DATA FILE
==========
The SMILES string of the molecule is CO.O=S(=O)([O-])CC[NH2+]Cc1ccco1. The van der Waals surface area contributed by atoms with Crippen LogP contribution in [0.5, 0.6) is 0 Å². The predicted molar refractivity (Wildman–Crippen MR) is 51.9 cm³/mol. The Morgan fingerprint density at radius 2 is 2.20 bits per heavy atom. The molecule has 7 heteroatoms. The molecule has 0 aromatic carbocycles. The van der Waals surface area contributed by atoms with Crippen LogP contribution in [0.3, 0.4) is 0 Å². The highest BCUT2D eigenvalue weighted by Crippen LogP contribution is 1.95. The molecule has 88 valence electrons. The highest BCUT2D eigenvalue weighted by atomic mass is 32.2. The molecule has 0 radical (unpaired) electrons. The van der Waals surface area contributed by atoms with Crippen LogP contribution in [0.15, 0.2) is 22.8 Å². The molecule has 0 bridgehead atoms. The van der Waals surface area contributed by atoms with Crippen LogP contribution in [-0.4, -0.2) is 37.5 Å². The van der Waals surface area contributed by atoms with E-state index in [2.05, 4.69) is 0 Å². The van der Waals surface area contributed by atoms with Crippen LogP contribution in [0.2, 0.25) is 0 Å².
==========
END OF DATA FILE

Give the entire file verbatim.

The SMILES string of the molecule is CO.O=S(=O)([O-])CC[NH2+]Cc1ccco1. The van der Waals surface area contributed by atoms with Crippen LogP contribution in [0.5, 0.6) is 0 Å². The predicted molar refractivity (Wildman–Crippen MR) is 51.9 cm³/mol. The Morgan fingerprint density at radius 2 is 2.20 bits per heavy atom. The molecule has 7 heteroatoms. The molecule has 0 aromatic carbocycles. The van der Waals surface area contributed by atoms with Crippen LogP contribution in [0.3, 0.4) is 0 Å². The highest BCUT2D eigenvalue weighted by Crippen LogP contribution is 1.95. The molecule has 88 valence electrons. The highest BCUT2D eigenvalue weighted by atomic mass is 32.2. The molecule has 0 radical (unpaired) electrons. The van der Waals surface area contributed by atoms with Crippen LogP contribution in [0.15, 0.2) is 22.8 Å². The molecule has 0 bridgehead atoms. The van der Waals surface area contributed by atoms with Crippen LogP contribution in [-0.4, -0.2) is 37.5 Å². The van der Waals surface area contributed by atoms with E-state index in [2.05, 4.69) is 0 Å². The van der Waals surface area contributed by atoms with Crippen LogP contribution in [0.2, 0.25) is 0 Å².